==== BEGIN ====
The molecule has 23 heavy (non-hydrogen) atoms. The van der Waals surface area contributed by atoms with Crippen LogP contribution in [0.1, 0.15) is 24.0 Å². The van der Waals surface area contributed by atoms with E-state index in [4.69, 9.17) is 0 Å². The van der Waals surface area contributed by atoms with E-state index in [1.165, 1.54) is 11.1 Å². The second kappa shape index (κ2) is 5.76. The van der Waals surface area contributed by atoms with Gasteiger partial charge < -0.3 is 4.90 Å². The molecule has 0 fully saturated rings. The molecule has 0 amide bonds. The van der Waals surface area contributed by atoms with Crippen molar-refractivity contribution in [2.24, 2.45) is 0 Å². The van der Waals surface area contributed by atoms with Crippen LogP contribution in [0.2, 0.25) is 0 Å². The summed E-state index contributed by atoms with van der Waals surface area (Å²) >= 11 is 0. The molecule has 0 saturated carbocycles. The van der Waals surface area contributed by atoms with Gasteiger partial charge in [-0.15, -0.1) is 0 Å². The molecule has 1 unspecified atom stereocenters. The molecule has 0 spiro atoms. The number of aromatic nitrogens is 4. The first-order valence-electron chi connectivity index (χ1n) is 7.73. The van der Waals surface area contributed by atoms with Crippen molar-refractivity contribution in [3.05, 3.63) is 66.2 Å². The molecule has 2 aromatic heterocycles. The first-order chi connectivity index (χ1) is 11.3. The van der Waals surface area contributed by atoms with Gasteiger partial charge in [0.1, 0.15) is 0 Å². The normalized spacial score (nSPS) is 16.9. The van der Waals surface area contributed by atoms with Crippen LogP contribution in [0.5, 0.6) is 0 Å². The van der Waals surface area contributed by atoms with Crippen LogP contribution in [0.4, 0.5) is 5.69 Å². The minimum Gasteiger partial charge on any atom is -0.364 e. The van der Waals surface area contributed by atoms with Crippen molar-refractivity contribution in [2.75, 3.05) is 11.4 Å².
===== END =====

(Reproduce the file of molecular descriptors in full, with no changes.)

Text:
The molecule has 23 heavy (non-hydrogen) atoms. The van der Waals surface area contributed by atoms with Crippen LogP contribution in [0.1, 0.15) is 24.0 Å². The van der Waals surface area contributed by atoms with E-state index in [4.69, 9.17) is 0 Å². The van der Waals surface area contributed by atoms with E-state index in [1.165, 1.54) is 11.1 Å². The second kappa shape index (κ2) is 5.76. The van der Waals surface area contributed by atoms with Gasteiger partial charge < -0.3 is 4.90 Å². The molecule has 0 fully saturated rings. The molecule has 0 amide bonds. The van der Waals surface area contributed by atoms with Crippen molar-refractivity contribution in [2.24, 2.45) is 0 Å². The van der Waals surface area contributed by atoms with Crippen LogP contribution in [0.2, 0.25) is 0 Å². The summed E-state index contributed by atoms with van der Waals surface area (Å²) >= 11 is 0. The molecule has 0 saturated carbocycles. The van der Waals surface area contributed by atoms with Gasteiger partial charge in [-0.15, -0.1) is 0 Å². The molecule has 1 unspecified atom stereocenters. The molecule has 0 spiro atoms. The number of aromatic nitrogens is 4. The first-order valence-electron chi connectivity index (χ1n) is 7.73. The van der Waals surface area contributed by atoms with Crippen molar-refractivity contribution in [3.05, 3.63) is 66.2 Å². The molecule has 2 aromatic heterocycles. The first-order chi connectivity index (χ1) is 11.3. The van der Waals surface area contributed by atoms with Gasteiger partial charge in [0.1, 0.15) is 0 Å². The normalized spacial score (nSPS) is 16.9. The van der Waals surface area contributed by atoms with Crippen LogP contribution in [0.5, 0.6) is 0 Å². The van der Waals surface area contributed by atoms with Crippen LogP contribution in [0.4, 0.5) is 5.69 Å². The minimum Gasteiger partial charge on any atom is -0.364 e. The van der Waals surface area contributed by atoms with Crippen molar-refractivity contribution in [2.75, 3.05) is 11.4 Å².